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Report on Tungurahua (Ecuador) — 9 November-15 November 2005

Smithsonian / US Geological Survey Weekly Volcanic Activity Report, 9 November-15 November 2005
Managing Editor: Gari Mayberry

Please cite this report as:

Global Volcanism Program, 2005. Report on Tungurahua (Ecuador). In: Mayberry, G (ed.), Weekly Volcanic Activity Report, 9 November-15 November 2005. Smithsonian Institution and US Geological Survey.

Volcano Profile |  Weekly Report (9 November-15 November 2005)


Tungurahua

Ecuador

1.467°S, 78.442°W; summit elev. 5023 m

All times are local (unless otherwise noted)


During 9-14 November, volcanic activity at Tungurahua remained at low levels as it has since mid-February 2005. There were small emissions of steam and gas with low ash content. During the evening of 13 November lahars traveled down the volcano's W flank, leading to the temporary closure of the Baños -Riobamba highway. On 14 November, a steam emission with little ash reached a height of ~500 m above the volcano's summit (or 18,100 ft a.s.l.).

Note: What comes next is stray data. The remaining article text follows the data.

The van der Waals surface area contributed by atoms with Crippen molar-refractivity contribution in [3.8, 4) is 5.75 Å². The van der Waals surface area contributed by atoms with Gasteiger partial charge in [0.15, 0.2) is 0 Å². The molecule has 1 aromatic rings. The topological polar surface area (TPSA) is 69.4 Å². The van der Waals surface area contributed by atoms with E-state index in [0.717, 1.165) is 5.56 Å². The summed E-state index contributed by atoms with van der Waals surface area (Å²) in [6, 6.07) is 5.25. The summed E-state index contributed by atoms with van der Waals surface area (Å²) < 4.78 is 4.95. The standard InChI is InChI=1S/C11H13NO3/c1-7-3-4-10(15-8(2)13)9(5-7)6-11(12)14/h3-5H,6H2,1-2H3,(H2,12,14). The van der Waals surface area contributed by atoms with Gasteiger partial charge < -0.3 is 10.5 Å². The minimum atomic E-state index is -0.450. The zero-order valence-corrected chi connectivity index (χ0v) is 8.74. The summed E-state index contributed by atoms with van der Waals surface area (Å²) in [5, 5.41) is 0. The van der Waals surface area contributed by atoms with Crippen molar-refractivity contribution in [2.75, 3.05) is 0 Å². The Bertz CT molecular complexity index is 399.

Geologic Background. Tungurahua, a steep-sided andesitic-dacitic stratovolcano that towers more than 3 km above its northern base, is one of Ecuador's most active volcanoes. Three major edifices have been sequentially constructed since the mid-Pleistocene over a basement of metamorphic rocks. Tungurahua II was built within the past 14,000 years following the collapse of the initial edifice. Tungurahua II itself collapsed about 3000 years ago and produced a large debris-avalanche deposit and a horseshoe-shaped caldera open to the west, inside which the modern glacier-capped stratovolcano (Tungurahua III) was constructed. Historical eruptions have all originated from the summit crater, accompanied by strong explosions and sometimes by pyroclastic flows and lava flows that reached populated areas at the volcano's base. Prior to a long-term eruption beginning in 1999 that caused the temporary evacuation of the city of Baños at the foot of the volcano, the last major eruption had occurred from 1916 to 1918, although minor activity continued until 1925.

Source: Instituto Geofísico-Escuela Politécnica Nacional (IG)